Tuesday, November 16, 2010

America's fastest-growing sport: Breaking bad on Nancy Pelosi . . .

Heath Shuler
Remember Representative Heath Shuler (D-N.C.) from his earlier stint in Washington as a not-very-successful quarterback for the seemingly perpetually floundering Washington Redskins? (Anyone else stare dumbfounded as last night's Monday Night Football game unfolded?)

That same Heath Shuler has now re-invented himself as a Blue Dog Democrat,  businessman and real estate investor. He was just re-elected for his second House term from North Carolina's 11th District, a swath of hilly land sprawling across the western part of the state that includes Asheville. Representative Shuler confirmed yesterday what he's been hinting for weeks: He's going to challenge Nancy Pelosi for leadership of the House Democratic Caucus. Why? Shuler terms Pelosi's continued leadership "unacceptable."

Consensus is that Shuler doesn't stand a chance of taking over the leadership of the House Democrats, but Congressman Shuler says the party would benefit from his more moderate (if less experienced) voice in the national debate. "We've got to be able to recruit," said Mr. Shuler. "We have to go into those moderate areas, those swing districts, and be able to get great recruits or get back those members of Congress that we lost, be able to have them on the ticket in 2012 to be able to win back the House. And I just don't see that path happening if we have her at the top of the leadership."

As Brad Knickerbocker writes in The Christian Science Monitor, Mr. Shuler's move to challenge Ms. Pelosi's leadership "reflects some party members' unease" with the current Speaker, even though  . . .
The first woman to hold the most senior position in the House, Pelosi is acknowledged to be one of the most effective Speakers in congressional history – both in terms of organizing her party’s troops and in getting her agenda passed.
Indeed, ever since Nancy Pelosi became the first woman Speaker of the House, bashing her has been almost as popular a sport in this country as Heath Shuler's former occupation, professional football.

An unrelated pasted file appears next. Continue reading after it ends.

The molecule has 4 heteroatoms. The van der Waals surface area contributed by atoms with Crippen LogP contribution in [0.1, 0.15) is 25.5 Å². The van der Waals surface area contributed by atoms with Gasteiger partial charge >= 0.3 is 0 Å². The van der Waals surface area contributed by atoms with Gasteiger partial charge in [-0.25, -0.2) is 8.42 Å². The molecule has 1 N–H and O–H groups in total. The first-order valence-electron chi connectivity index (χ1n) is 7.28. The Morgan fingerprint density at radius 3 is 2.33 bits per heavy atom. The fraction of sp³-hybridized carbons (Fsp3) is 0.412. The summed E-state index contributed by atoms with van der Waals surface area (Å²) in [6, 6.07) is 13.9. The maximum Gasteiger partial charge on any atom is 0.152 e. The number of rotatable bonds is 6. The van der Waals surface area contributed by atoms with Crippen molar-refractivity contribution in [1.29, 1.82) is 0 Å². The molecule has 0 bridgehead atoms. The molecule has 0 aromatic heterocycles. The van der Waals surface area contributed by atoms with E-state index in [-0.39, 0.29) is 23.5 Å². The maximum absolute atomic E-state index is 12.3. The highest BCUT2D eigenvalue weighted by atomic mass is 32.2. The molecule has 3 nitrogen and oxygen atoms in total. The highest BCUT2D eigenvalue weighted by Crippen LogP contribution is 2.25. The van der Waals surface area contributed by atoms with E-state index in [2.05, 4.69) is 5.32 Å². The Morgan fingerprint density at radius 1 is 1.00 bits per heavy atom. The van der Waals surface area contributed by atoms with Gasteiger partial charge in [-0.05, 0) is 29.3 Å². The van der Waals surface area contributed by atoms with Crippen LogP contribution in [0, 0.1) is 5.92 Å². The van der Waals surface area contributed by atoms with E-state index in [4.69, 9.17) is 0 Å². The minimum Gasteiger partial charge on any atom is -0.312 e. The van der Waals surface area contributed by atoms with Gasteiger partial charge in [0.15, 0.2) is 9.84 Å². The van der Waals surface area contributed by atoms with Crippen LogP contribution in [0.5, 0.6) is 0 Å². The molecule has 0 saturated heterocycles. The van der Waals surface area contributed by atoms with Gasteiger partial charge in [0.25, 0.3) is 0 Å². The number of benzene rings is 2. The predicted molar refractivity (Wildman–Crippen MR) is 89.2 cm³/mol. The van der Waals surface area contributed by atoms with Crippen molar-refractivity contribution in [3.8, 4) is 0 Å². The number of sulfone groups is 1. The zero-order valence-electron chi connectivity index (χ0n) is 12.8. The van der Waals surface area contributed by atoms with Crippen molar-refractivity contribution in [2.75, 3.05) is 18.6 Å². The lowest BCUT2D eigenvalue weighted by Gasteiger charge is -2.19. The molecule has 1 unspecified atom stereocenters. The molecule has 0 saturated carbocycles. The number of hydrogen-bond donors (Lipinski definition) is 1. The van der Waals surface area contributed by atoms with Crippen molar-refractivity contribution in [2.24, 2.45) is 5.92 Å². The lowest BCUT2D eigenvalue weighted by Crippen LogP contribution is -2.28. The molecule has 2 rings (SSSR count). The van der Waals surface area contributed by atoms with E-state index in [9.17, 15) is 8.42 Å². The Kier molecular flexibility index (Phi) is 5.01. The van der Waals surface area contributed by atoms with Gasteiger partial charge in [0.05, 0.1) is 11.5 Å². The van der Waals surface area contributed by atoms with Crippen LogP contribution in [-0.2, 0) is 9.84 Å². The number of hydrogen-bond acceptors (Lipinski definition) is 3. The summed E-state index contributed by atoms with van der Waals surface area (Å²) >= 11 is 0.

Ms. Pelosi, being Ms. Pelosi, will not go gently into the good night of power loss -- or any other night, for that matter. She recently published an OpEd piece in USA Today, touting accomplishments of her party. I gave up trying to read the 699 comments before I found one that I would describe as civil, let alone positive. They generally rose to the intellectual level of catcalls at a pole-dancing club.

Early this morning, it was announced that the Congressional Black Caucus will withhold its support of Ms. Pelosi's re-election.

Okay, I can look at the bills Ms. Pelosi rode herd through Congress and see why she is not admired by Republicans. Nancy Pelosi is simply too successful at her job. But Democrats? Wasn't it Nancy Pelosi who actually coaxed some really effective work out of the the long fractured Congressional Democratic Caucus? Do Democrats so hate being effective that they'll boot out a person capable of organizing them effectively in favor of a failed professional football player?

Writing in New York Magazine, Vanessa Grigoriadis says of Ms. Pelosi. . .
There’s a knee-jerk aspect to much of the criticism of Pelosi, of course, because she is the most powerful woman in U.S. political history—and we know what the problem is with that. But even to liberals, Pelosi can come across as shrill, strident, too rich. Humorless, odd, tone-deaf. She’s a kind of Queen of Hearts from Alice in Wonderland, imperious with her power and relishing her ability to attack ...
Hmmmm. As a woman who's worked for years in and around Old Boy turf, I want to ask Ms. Grigoriadis, since when was it a compliment to describe a Speaker of the House as soft-spoken, retiring, and poor? Anybody ever speak of Lyndon Johnson in those ways?

And here's what I want to ask you: Is it possible that Americans have simply startled themselves into some kind of conservative cultural panic by finding themselves led by a black President and a woman as Speaker of the House?

Charges of sexism and racism have, of course, been vigorously denied, but is it possible that people are to some extent profoundly uncomfortable with the new look of American leadership?

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